Never doubt that teams have contingency plans—this is a business, and a large portion of that business is set on image management. Within 24 hours of the internet going bonkers because the NFL was discussing the viability of the Chargers in LA, Mike Florio of ProFootballTalk released a sobering article articulating exactly why the team would stay the course.
The details of the agreement between the Chargers and the Rams are not public, but they aren’t private either. The concept first had to be voted on and approved by the NFL, and the nitty gritty details were worked out between the teams before the move was finalized in January of 2016. According to Nathan Fenno of the LA Times, the details of the agreement have not changed since that date, either: The Chargers have a 20 year lease at $1 per year, plus four 5-year options to extend. There are rumors that the extensions are 2 ten year terms, but that’s also unclear.
Those are the basics; we will likely never know the finer details, such as whether or not the Rams can breach the contract or decline the extensions. We have no idea what the penalties would be for the Chargers changing course.
The team is heavily invested in this move. It would be an absolute disaster if they change their minds. They spent a lot of time and money to get out of the contracts that tied them to San Diego, and they’ve spent a lot of money to try and build a nest in LA. News of potential trouble on the horizon is really bad for business, so it is no surprise that the Chargers, the NFL, and any other invested parties are in a rush to quell the idea that the Chargers might not fulfill their 20-year commitment.
Exactly 20 years ago, the Chargers made another diastrous commitment. Ryan Leaf was selected 2nd over all and awarded a $31.25 million contract to play for the San Diego Chargers. You can bet that the Chargers ate what they contractually had to, but got out in the best terms they could navigate: $12.976 was Leaf’s total take. Ouch! It hurt. But that’s how contracts go- and if the Chargers, the Rams, or the inner-stadium Joe’s Pizza Shack go out of business, there probably isn’t a discount for the advertisers who had signed on.
The news of the NFL weighing the Chargers’ viability wasn’t the worst news for LAC. It was absolutely devastating news for Stan Kroenke and the Rams, because they have the most at stake and have been doing the largest amount of courting in anticipating of a 2020 opening date.
Both the Chargers and the Rams have made progress bringing partners and money to the table. If I was a potential business partner, I’m going to be real shy about signing any long-term contracts with the stadium because the water is now, whether the teams like it or not, muddied. Expect more news to ‘leak’ regarding how strong the permit is and how incredibly unshakable the commitment is to the Inglewood stadium and LA. It is an absolute business necessity at this point, or else the money raised is threatened and the slow flow of construction cash shrinks to a trickle.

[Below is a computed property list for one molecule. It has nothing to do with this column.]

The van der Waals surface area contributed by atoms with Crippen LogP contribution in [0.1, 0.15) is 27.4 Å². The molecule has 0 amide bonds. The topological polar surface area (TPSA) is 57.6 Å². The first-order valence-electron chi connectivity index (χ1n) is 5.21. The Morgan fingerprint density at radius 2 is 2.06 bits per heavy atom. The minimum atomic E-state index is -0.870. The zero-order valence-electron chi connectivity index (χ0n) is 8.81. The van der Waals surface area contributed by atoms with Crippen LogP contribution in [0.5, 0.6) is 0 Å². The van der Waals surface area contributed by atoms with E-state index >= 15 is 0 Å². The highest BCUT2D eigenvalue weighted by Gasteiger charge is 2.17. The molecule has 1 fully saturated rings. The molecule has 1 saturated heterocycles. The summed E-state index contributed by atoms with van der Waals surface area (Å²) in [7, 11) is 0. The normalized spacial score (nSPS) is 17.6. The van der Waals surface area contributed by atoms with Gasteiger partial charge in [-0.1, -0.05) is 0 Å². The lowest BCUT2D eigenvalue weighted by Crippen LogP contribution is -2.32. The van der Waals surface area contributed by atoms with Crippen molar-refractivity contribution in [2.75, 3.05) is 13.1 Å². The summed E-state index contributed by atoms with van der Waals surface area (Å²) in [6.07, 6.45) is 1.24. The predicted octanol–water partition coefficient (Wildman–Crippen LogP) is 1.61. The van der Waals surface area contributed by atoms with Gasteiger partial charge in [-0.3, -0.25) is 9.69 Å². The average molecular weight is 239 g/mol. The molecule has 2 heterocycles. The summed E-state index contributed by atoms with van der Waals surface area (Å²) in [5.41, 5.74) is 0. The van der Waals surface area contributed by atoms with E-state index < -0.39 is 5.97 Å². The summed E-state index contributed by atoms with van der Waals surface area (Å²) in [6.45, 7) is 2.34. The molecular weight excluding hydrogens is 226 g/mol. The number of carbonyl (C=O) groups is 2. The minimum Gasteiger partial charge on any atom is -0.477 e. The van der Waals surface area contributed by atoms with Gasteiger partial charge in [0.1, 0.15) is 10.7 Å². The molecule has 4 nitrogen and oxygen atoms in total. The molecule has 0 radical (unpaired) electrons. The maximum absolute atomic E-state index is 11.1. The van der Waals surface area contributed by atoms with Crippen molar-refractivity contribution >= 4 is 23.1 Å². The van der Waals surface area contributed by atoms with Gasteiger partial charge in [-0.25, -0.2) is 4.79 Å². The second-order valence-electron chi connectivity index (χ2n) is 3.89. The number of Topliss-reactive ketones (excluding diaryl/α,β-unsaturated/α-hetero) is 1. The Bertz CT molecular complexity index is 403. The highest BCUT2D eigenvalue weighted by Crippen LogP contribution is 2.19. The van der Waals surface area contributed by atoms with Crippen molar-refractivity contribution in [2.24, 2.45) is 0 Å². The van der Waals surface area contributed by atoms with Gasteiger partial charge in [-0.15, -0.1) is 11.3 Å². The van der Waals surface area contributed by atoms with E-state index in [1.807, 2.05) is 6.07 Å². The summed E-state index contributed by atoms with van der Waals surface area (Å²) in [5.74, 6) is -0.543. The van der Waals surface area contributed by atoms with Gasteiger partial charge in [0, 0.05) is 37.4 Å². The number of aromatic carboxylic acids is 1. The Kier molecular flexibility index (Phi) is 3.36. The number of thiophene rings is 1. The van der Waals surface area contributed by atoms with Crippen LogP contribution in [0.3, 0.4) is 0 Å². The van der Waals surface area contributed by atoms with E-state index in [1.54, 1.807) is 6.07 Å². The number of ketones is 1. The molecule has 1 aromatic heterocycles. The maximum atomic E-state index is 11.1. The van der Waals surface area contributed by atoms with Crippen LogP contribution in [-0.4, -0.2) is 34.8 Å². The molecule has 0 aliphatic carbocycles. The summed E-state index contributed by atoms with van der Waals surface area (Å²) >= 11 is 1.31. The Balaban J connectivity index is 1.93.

If there were more concrete details as to why the Chargers would not be able to breach the contract, those details would be released. It would not be a surprise to have both teams triple-down and solidify such an agreement, though I can’t imagine the Spanos family would want to further obligate themselves without an equal portion of reward.
Here’s what we know: The Chargers have not raised as much as they thought. In fact, right now they are expecting to have raised only $150 million by 2020. Assuming the Rams are actually on-schedule, they’ve likely raised $200 million by this point, with a goal of $425-475 million by 2020.
Those monies are not cash in the bank- those are the promised funds over a 3-year-or-longer period that the banks require to finance a loan. That means that, worst case scenario, the Chargers and/or the Rams would be on the hook for refunding the cash received on any contracts (assuming the contracts stipulate such a refund—no guarantee!). That would probably be just 1⁄3 of money received thusfar.
Make no mistake, the Chargers are very unlikely to change course, but to use the idea that written advertising and partnership agreements are the reason for them be chained to a $1 lease would be intentionally misleading. If they decided to call it quits on the whole project, they might have to pay a contract breach amount (and that I have my doubts about, because their ‘rent’ and their involvement in the project amounts to contributing $200 million of NFL stadium loans) and return the 18.75% of SSL (Stadium Seat License) sales that the team would otherwise keep.
It is the Rams that will bear the brunt of the fallout, not the Chargers. And that’s exactly why there isn’t likely to be a big change: Kroenke gets what he wants because he has all of the leverage in the world.
-Jason “Paper beats rock” Michaels